Weight fluctuations contribute to adverse outcomes in patients with CKD
Rapid weight gain and loss are linked with a high risk of adverse outcomes in patients with chronic kidney disease, according to a study.
“To the best of our knowledge, this is the first report suggesting that rapid weight change over time, either weight loss or gain beyond a certain range, is independently associated with increased risk of [end-stage renal disease] ESRD and composite of [cardiovascular disease] CVD and mortality in patients with CKD,” Hyunjin Ryu, MD, MS, from the department of internal medicine at Seoul National University Hospital, and colleagues wrote.
In this multicenter prospective cohort study, researchers collected longitudinal data from 2,022 patients. They calculated percent weight change per year using regression analysis. Patients were grouped into the following five categories: group 1 included equal to or less than –5% weight change per year; group 2 had –5% to less than –2.5% per year; group 3 had –2.5% to less than 2.5% per year; group 4 had 2.5% to less than 5% per year; and group 5 had equal to or greater than 5% per year. Data were also calculated for incidences of ESRD, composite outcomes of CVD and death in each group.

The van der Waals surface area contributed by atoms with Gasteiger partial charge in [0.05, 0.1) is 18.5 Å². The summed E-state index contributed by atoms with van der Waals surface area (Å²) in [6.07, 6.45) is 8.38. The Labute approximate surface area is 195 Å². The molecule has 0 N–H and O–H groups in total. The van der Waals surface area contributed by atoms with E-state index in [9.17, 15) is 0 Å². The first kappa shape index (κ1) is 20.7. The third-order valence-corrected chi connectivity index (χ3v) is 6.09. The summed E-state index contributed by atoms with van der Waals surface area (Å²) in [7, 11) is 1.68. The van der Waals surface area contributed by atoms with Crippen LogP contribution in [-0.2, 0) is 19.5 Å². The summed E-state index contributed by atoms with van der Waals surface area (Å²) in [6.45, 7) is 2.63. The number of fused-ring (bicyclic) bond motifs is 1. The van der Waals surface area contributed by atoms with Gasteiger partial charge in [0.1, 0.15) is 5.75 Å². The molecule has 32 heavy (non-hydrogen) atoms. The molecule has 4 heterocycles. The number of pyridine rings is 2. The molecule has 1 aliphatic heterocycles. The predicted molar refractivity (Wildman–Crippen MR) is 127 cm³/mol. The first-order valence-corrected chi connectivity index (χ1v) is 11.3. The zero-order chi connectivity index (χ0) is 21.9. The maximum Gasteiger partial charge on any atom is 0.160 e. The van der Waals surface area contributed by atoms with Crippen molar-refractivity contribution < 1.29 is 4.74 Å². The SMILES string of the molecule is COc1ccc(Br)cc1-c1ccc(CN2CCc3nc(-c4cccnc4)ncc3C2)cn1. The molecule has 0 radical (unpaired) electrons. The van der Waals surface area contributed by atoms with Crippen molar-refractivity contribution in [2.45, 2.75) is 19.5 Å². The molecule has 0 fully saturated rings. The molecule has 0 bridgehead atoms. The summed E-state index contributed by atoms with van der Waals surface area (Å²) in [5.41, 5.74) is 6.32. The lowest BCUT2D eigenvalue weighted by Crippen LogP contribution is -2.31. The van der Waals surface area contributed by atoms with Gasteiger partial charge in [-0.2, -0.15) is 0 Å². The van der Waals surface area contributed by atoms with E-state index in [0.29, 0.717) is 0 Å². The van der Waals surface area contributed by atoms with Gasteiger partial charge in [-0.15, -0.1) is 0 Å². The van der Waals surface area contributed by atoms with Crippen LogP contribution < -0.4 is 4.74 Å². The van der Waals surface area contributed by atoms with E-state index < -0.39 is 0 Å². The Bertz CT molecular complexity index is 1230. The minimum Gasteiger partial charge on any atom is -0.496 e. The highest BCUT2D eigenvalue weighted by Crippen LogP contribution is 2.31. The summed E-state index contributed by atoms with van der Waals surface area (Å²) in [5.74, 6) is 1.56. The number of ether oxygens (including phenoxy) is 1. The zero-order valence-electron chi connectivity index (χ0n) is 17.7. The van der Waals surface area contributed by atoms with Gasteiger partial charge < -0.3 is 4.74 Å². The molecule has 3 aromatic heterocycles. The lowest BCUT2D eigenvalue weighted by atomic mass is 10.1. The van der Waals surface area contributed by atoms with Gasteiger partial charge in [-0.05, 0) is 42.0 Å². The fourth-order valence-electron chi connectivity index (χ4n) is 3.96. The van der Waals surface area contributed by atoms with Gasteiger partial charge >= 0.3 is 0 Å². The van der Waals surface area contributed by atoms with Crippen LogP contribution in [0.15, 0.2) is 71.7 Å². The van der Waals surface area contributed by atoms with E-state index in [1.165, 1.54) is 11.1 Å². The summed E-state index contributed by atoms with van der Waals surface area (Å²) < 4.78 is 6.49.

The mean follow-up was 4.4 years. During that time, investigators found 414 ESRD and 188 composite CVD and mortality events. Researchers found both weight gain and loss were independent risk factors for adverse outcomes in patients. Groups 1, 2, 4 and 5 displayed significantly increased HRs for developing ESRD compared with group 3. There was a U-shaped correlation between the degree of longitudinal weight change and ESRD (HRs of 3.61, 2.15, 1.86 and 3.66 for groups 1, 2, 4 and 5, respectively) and composite of CVD and death (HRs 2.92, 2.15, 1.73 and 2.54, respectively), according to the researchers.
They noted the study lacked information on whether weight fluctuation was intentional in patients.
“The effects of weight loss or gain were equally harmful, although weight loss showed slightly higher HRs compared to the same degree of weight gain,” Ryu and colleagues wrote. “Both rapid weight gain and loss can result in a decreased muscle to fat ratio and
this imbalance between lean mass and fat mass likely influences the adverse outcomes in patients with CKD.”